2 Illegal Factors Your Car Insurance Company Can't Consider When Determining Your Rate
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- What factors can’t be used to determine insurance rates?
- How do insurance companies calculate your rates?
- What makes your car insurance more expensive?
Car insurance is a large chunk of change that comes out of your bank account each month. Even if you’re paying a “good” rate, you might still feel like it’s too much.
Sometimes you wonder if you can get cheaper car insurance and think about calling your insurance company to ask. But you don’t relish the thought of waiting on hold only to be given the runaround, a lot of jargon, or an upsell. It all seems so complicated and you’re not sure how they come up with a cost.
What criteria do companies use to calculate your rate and which factors are they not allowed to use?
Car insurance companies use a variety of factors to determine your rate | Twenty20
What factors can’t be used to determine insurance rates?
Even though insurance companies have access to vast amounts of your demographic data, they cannot determine your eligibility for coverage or your rate based on your race or religion. This is illegal, and state laws have banned discriminatory rate-setting practices across the country.
You don’t have to answer any questions about your race or religion when speaking with an insurance agent. If they insist on an answer, reach out to an insurance commission in your state.
Your individual information isn’t the only information that insurers assess. Insurance companies collect and analyze national driving trends and use their findings to enrich their profile of you. As reported by Forbes, there are several demographic attributes that insurers weigh heavily—like age.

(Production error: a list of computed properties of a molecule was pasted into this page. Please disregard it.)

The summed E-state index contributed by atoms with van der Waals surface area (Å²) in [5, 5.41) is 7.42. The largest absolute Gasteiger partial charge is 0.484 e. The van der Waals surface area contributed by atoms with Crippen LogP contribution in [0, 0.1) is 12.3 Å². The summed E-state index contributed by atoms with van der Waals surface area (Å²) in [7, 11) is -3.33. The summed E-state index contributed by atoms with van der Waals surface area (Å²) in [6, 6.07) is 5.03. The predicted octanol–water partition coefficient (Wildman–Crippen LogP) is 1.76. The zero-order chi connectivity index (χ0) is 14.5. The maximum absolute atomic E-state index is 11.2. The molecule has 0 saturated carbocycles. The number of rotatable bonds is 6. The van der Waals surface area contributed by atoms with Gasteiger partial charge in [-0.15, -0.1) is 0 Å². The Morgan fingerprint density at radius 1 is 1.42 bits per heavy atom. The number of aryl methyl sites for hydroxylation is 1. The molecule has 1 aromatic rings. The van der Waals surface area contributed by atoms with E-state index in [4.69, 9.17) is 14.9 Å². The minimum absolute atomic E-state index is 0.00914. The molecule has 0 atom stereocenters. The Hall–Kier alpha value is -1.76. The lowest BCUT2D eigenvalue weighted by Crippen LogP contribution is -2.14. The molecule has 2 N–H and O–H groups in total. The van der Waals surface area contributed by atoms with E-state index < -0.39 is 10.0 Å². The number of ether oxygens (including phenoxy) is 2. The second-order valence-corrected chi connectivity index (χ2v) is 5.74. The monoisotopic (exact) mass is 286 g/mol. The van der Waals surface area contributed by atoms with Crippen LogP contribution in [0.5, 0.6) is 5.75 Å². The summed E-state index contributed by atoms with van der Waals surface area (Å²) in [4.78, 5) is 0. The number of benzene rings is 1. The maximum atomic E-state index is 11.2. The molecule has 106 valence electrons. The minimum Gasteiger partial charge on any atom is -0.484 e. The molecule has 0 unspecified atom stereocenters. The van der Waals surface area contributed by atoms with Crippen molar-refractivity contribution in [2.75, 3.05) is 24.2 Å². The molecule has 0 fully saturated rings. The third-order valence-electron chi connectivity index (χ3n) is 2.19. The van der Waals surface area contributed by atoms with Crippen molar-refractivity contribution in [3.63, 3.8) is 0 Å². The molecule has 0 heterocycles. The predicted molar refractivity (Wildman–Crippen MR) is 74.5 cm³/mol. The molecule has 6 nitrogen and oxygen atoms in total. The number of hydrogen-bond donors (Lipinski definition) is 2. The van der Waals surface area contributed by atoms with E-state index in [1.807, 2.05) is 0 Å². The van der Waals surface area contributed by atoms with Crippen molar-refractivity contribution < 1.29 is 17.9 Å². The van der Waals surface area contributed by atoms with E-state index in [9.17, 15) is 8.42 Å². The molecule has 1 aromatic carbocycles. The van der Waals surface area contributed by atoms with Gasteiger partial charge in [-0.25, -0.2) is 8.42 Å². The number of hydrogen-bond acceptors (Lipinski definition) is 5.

Based on national trends, younger drivers are far more likely than older ones to drive recklessly and get into accidents. If you’re a teen driver looking for coverage or a parent seeking coverage for your teen, you’ll pay more for your premium.
Things like your gender, location, and driving history are also factored into your risk as a driver and used to set your rate. Gender is another consideration, as men are more likely to get into accidents than women.
How do insurance companies calculate your rates?
According to the Insurance Information Institute, insurers consider several factors starting with your driving record. You’re unlikely to have to pay more if you have a ticket because your left headlight burned out.
But more serious offenses like speeding, not stopping at a red light, or speeding in a school zone could cost you. Further, whether serious or minor, a high number of total violations. If you’ve been convicted of a DUI or other serious crimes, you can expect your rates to go through the roof.
The safety of your vehicle and your credit score are other non-demographic factors that go into calculating your car insurance rates. Insurers also assess how safe the vehicle is that you want to be covered. Not only will they look at the vehicle’s design and safety features, but they’ll also look at the age of the car.
Newer vehicles are more costly to insure, as are more expensive cars. And while most auto claims are filed because of accidents, flashy cars are targets for thieves. So expect to pay more for coverage on a fancier car.
There’s also something called an auto insurance score that’s based on information in your credit report. As reported by Wards Auto, insurance companies look at how you manage your money as an indicator of prudent or reckless behaviors. So if you owe a lot of money and don’t make payments on time, expect to pay a higher rate for coverage than your friend with a sterling credit history.
What makes your car insurance more expensive?
Let’s break down how companies use your risk as a driver to decide what to charge you. Auto insurers want to know how likely you are to file claims. You file a claim when you get into an accident, if your car is stolen, or if it’s damaged from things like a fire or falling objects.
However, most claims are filed because of accidents. That’s why insurers want to know how likely you are to get into an accident compared to an average driver.
After evaluating your driver information, insurers place you into one of three categories: preferred risk, standard risk, and high-risk. Those who are less likely to get into an accident and meet other standards are usually placed in the preferred risk category. On the other hand, drivers that are more likely to get into an accident are placed into the high-risk category.
Since high-risk drivers typically get into a greater number of accidents, they file a greater number of claims. Insurers will be responsible for larger and more frequent repair costs. As a result, they charge those in the high-risk category more.
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